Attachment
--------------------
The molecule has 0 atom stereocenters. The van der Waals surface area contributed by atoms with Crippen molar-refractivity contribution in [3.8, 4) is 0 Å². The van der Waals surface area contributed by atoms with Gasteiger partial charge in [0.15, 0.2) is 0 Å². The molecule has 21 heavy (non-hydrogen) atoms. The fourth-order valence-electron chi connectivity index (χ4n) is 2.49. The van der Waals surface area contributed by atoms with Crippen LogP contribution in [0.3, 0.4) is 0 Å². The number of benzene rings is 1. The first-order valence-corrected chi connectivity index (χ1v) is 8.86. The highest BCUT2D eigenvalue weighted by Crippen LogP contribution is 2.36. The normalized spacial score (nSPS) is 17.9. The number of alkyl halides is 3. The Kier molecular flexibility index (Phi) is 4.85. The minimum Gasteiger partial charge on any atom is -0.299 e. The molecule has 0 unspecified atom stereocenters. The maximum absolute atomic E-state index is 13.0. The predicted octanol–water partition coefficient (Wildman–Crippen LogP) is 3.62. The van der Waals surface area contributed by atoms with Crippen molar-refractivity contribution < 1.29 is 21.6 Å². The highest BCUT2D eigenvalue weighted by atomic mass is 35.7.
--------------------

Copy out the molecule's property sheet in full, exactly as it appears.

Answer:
The molecule has 0 atom stereocenters. The van der Waals surface area contributed by atoms with Crippen molar-refractivity contribution in [3.8, 4) is 0 Å². The van der Waals surface area contributed by atoms with Gasteiger partial charge in [0.15, 0.2) is 0 Å². The molecule has 21 heavy (non-hydrogen) atoms. The fourth-order valence-electron chi connectivity index (χ4n) is 2.49. The van der Waals surface area contributed by atoms with Crippen LogP contribution in [0.3, 0.4) is 0 Å². The number of benzene rings is 1. The first-order valence-corrected chi connectivity index (χ1v) is 8.86. The highest BCUT2D eigenvalue weighted by Crippen LogP contribution is 2.36. The normalized spacial score (nSPS) is 17.9. The number of alkyl halides is 3. The Kier molecular flexibility index (Phi) is 4.85. The minimum Gasteiger partial charge on any atom is -0.299 e. The molecule has 0 unspecified atom stereocenters. The maximum absolute atomic E-state index is 13.0. The predicted octanol–water partition coefficient (Wildman–Crippen LogP) is 3.62. The van der Waals surface area contributed by atoms with Crippen molar-refractivity contribution < 1.29 is 21.6 Å². The highest BCUT2D eigenvalue weighted by atomic mass is 35.7.